In an interview with State of Reform, Sen. Dave Syverson (R – Cherry Valley), minority spokesperson on the Senate Health and Human Services Committee, said that supporting the program meant less money in healthcare and social services for US citizens in Illinois.
“Illinois is the only state in the only country that covers any undocumented [individual] coming in [with] full medical coverage,” Syverson said. “California covers undocumented [individuals], but they only [provide coverage] for limited services. You have to go through federally qualified health clinics. They only cover generic drugs and mainly wellness-type benefits. So, that’s not an issue.
New York covers undocumented, but they only cover those over 65. So if you’re talking about covering people under 65, Illinois is the only state. So where would a person that had a significant health issue go? They’re coming to Illinois.”
The senator said because of the US open border policy, the federal government should be paying for HBIA, not Illinois taxpayers. He anticipates the burden of that half-a-billion-dollar gap in funding will fall on hospitals to absorb, which will raise costs for everyone.
Syverson has received reports of hospitals being unable to discharge older undocumented patients because there is either no one to care for them at home or no home for them to return to. Instead, hospitals are resigned to utilizing their bed capacity to accommodate extended stays for these individuals.
Along with these ancillary costs, Syverson said that the program fails to account for uncompensated care being delivered to non-citizens between the ages of 19 and 41 who are ineligible for coverage.
“Hospitals and doctors aren’t getting paid for them at all—it’s uncompensated care that the hospitals are losing money on,” Syverson said. “Then they have to pass that on to policy [holders]—private insurance has to pay more to make up for it … [The cost is] a huge problem, eating up the budget and growing at astronomical numbers.”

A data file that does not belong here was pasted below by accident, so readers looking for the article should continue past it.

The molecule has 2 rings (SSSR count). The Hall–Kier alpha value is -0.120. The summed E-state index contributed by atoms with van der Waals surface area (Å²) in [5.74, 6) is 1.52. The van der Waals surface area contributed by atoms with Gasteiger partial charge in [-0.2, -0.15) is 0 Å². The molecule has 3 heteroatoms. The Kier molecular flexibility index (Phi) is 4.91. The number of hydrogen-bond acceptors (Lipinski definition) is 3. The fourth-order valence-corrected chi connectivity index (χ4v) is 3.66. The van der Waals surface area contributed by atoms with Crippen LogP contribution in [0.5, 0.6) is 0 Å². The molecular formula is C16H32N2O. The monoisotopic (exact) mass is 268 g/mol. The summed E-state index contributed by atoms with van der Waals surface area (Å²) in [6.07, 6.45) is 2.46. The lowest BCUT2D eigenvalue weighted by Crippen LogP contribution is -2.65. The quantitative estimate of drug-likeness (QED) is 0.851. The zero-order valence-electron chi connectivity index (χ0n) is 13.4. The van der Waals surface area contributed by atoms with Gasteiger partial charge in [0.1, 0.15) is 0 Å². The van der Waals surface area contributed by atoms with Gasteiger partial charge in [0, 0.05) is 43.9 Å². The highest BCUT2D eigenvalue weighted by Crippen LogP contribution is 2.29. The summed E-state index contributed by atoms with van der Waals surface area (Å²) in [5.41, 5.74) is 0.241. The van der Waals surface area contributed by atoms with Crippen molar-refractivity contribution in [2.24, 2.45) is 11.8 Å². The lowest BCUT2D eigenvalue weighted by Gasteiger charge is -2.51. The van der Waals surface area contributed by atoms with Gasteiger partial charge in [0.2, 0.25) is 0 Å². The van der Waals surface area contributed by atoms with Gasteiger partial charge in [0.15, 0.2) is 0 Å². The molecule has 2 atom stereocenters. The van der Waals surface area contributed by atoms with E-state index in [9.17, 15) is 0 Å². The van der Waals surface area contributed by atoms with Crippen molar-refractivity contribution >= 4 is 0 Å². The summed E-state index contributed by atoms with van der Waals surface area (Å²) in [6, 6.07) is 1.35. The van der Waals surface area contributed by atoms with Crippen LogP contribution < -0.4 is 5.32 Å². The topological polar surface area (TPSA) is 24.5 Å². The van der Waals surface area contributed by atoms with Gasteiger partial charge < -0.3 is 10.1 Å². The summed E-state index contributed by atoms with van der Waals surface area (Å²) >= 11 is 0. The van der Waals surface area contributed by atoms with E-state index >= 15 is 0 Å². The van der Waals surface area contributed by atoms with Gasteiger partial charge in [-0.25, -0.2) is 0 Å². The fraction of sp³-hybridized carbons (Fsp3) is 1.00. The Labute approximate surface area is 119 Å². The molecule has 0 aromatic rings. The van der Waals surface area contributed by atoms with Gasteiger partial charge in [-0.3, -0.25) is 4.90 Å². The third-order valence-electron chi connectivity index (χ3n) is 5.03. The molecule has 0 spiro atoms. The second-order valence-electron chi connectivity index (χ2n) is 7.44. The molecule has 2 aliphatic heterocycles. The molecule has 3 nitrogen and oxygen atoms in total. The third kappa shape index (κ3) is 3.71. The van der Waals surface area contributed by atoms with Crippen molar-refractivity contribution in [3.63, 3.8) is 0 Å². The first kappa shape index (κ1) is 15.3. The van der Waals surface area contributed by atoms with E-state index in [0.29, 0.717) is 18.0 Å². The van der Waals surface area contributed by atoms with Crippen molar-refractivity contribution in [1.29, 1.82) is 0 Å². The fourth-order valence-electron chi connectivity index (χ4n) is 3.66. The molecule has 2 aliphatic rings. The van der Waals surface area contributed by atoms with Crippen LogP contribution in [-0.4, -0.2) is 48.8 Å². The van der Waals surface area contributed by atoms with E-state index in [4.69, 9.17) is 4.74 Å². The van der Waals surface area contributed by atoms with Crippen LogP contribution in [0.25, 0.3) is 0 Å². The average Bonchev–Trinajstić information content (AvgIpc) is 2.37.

Two measures, House Bill 1570 and Senate Bill 122, proposed expanding HBIA to cover all low-income undocumented adults 19 years and older but failed to pass. State estimates put the cost of initiating the coverage expansion at $380 million in its first year.
Bill advocates argued the majority of working undocumented adults are paying state taxes and that denying access to healthcare for these individuals raises the risk of this population developing advanced and chronic diseases, which would cost the state more in the long run to address.
DHS received an appropriation of $38 million in FY 2024 to invest in immigrant integration services that support non-citizens with gaining legal residency, employment, and citizenship. In its report to the legislature in April, DHS recommended the state collect further data on the immigrant population, build capacity within state agencies for immigrants to serve, and advocate to expedite federal authorization of work visas to fill employment gaps.
The Illinois Immigrant Impact Task Force reported that the state’s undocumented immigrant population has been falling over the past decade, estimated to currently stand at 400,000 individuals.